It’s a given that Berry Gordy and his Motown marketing men were masters at exploiting their various labels’ resources. One ploy they regularly used was to pair artists into twosomes to create further revenue sources. So, main man Marvin Gaye was (over time) teamed up with a whole bevy of Motown soulstresses, while the Supremes secured a number of hits with both the Temptations and the Four Tops. Even second stringers like Edwin Starr found themselves given the opportunity to go down the duet road. Surprisingly, though, the savvy marketeers waited till 1970 to try the most obvious pairing on their roster – the coming together of Mississippi brothers Jimmy and David Ruffin.
In that year the pair were brought together in an attempt to reignite their careers… Jimmy was only finding success in the UK while David’s solo career was clearly stalling. The 12 track album hit the US sales racks in October 1970 and was released in the UK the following May and despite considerable hype it was a commercial failure and since then it has become something of a collectors’ item – chiefly because anything of David Ruffin’s that didn’t do too well on release is now in big, big demand and listening now to this remastered Hip-O Select reissue you appreciate (again) why the younger Ruffin is held in such esteem. Equally you can hear a number of reasons why the LP bombed on release. First – some of the original songs don’t quite come up to the mark while some of the chosen covers didn’t cross genres too well (I’m thinking of the Hollies’ ‘He Ain’t Heavy He’s My Brother’ and James Taylor’s ‘Lo And Behold’). Then, it’s evident that though we’ve got brothers working together, the chemistry wasn’t always there. At the time of recording David Ruffin was bedevilled by countless demons and sometimes it’s obvious that his heart wasn’t in the project. Equally, it’s clear that on some of the cuts the siblings weren’t even in the studio at the same time. Yes, I know, lots of duets are recorded with the protagonists miles apart – but I’m old fashioned, and still believe that soulful sincerity stems from the moment.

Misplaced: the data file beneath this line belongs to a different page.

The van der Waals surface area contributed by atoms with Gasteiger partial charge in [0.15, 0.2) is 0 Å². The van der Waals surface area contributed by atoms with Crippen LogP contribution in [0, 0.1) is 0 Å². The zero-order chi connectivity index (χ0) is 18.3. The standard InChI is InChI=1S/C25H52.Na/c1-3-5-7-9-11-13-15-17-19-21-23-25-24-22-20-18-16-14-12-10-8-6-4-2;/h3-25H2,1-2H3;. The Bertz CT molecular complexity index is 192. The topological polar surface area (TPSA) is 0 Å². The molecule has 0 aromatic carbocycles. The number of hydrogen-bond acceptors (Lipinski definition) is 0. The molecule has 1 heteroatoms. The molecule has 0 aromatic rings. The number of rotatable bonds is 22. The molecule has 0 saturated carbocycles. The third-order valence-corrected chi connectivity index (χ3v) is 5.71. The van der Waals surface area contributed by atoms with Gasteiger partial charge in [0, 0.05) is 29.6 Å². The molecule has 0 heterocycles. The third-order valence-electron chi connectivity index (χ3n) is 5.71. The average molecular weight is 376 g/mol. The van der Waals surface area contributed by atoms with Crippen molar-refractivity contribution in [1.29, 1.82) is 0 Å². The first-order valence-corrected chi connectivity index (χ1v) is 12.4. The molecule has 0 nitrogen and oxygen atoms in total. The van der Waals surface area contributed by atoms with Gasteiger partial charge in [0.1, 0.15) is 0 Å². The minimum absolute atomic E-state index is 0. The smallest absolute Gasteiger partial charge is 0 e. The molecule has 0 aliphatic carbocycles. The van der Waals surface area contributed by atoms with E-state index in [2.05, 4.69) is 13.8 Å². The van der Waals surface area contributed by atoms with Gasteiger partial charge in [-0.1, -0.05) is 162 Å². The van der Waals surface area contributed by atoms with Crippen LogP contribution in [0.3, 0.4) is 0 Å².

That said, when it all comes together here the result is fabulous soul –as on reworkings of the Delfonics’ ‘Didn’t I ( Blow Your Mind This Time)’ and Tyrone Davis’ ‘Turn Back The Hands Of Time’ and the superb Gloria Jones/Pam Sawyer ballad ‘You’re Love Was Worth Waiting For’. This reissue comes with two bonus cuts, both previously unreleased – the Bobby Taylor-produced ‘You’re What I Need (Not What I Want)’ and a “clean” version of Ben E King’s ‘Stand By Me’ – the original album cut featured overdubbed live sounds. As ever the pack is enhanced with some great pics and a thoughtful piece from Stu Hackel who includes lots of comments from Jimmy Ruffin in it. So, at long last, one of soul’s Holy Grails is available – grab it while you can, if only to enjoy that remarkable David Ruffin voice again.